Tight financing also constrains demand. Sound underwriting is welcome, but delays in loan approvals deter both buyers and sellers, Green notes. Impatience leads buyers to give up. Frustration prompts sellers to settle for lower all-cash offers. “If it took three weeks, instead of three months, to make a decision on a loan, that would have a very positive influence on the market,” he says.
A fully documented loan to a borrower who has a 20 percent downpayment, 720-plus credit score, and comfortable loan-to-value and debt-to-income ratios should be, he adds, “a no-brainer.”
What housing really needs is “a clear long-term housing policy,” says Sean O’Toole, CEO of ForeclosureRadar.com in Discovery Bay. The federal mortgage interest tax deduction, Fannie Mae and Freddie Mac, and Prop. 13 have all been in play, creating uncertainty for real estate investors, home buyers, and homeowners, O’Toole explains.
“It’s incredible to me,” he says, “that when the market needs stability the most, we have more conversations going on about upsetting the applecart than ever. All of these things should probably be addressed, but now is not the time.”
Uncertainties in foreclosures are part of the problem as well, O’Toole says. He’d like to see a simple acknowledgement that millions of properties are headed into foreclosure, a return to mark-to-market accounting that would force lenders to resolve their nonperforming assets, and more consistency in foreclosure procedures from state to state and lender to lender.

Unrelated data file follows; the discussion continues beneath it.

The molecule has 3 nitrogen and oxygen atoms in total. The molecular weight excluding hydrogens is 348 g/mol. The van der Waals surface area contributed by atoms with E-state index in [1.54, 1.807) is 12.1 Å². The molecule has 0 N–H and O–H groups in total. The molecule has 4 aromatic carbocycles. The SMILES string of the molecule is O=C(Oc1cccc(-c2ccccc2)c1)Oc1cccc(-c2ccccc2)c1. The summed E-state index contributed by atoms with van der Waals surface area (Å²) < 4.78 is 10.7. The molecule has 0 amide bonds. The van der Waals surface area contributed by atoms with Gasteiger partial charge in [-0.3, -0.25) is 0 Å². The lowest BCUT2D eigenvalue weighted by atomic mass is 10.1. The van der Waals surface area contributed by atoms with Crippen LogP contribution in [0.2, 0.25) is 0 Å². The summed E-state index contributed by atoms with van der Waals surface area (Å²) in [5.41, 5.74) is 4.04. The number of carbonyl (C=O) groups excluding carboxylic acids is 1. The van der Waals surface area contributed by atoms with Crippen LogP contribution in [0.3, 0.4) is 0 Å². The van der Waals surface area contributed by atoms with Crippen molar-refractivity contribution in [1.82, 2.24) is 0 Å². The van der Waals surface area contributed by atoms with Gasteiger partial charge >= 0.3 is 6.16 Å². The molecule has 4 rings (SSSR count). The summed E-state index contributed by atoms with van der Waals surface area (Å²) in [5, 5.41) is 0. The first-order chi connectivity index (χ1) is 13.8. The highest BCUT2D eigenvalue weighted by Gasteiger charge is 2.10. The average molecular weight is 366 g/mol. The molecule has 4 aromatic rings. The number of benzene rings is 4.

“We need a clear policy in a clear timeframe so we can actually begin to predict when the foreclosure mess will be cleaned up,” he declares.
The bottom line is that major change will be needed to spark a housing recovery. But all is not lost. Fleming says people will continue to want to live in California and the state has ripped the Band-Aid off housing’s wounds relatively quickly compared with some other states
Marcie Geffner(www.marciegeffner. com) is a freelance real estate reporter and former senior editor of California Real Estate magazine.
Housing is measured by so many statistics that REALTORS® might well wonder which are worth watching.
Richard Green, director of the Lusk School of Real Estate at the University of Southern California in Los Angeles, suggests REALTORS® should keep an eye on the local shadow inventory, though details can be difficult to get. Days on the market is also a helpful statistic, especially if the figure can be adjusted to reflect sales that weren’t consummated as well as those that closed.
Sean O’Toole, CEO of ForeclosureRadar.com in Discovery Bay, says shadow inventory, foreclosure data, and stratified sales figures, are useful statistics. Not enough people pay attention to what’s selling within those sales trends,” he says. “I don’t think every property in a given area sells at the same rate: your higher-end homes are different than your low-end homes.”
Mark Fleming, chief economist at CoreLogic, a real estate research firm in Santa Ana, says job creation numbers and unemployment rates are useful economic measurements. “As the average or median prices are going up or down on new listings,” he says, “that sets a very insightful indicator of likely prices of actual sales in the future.”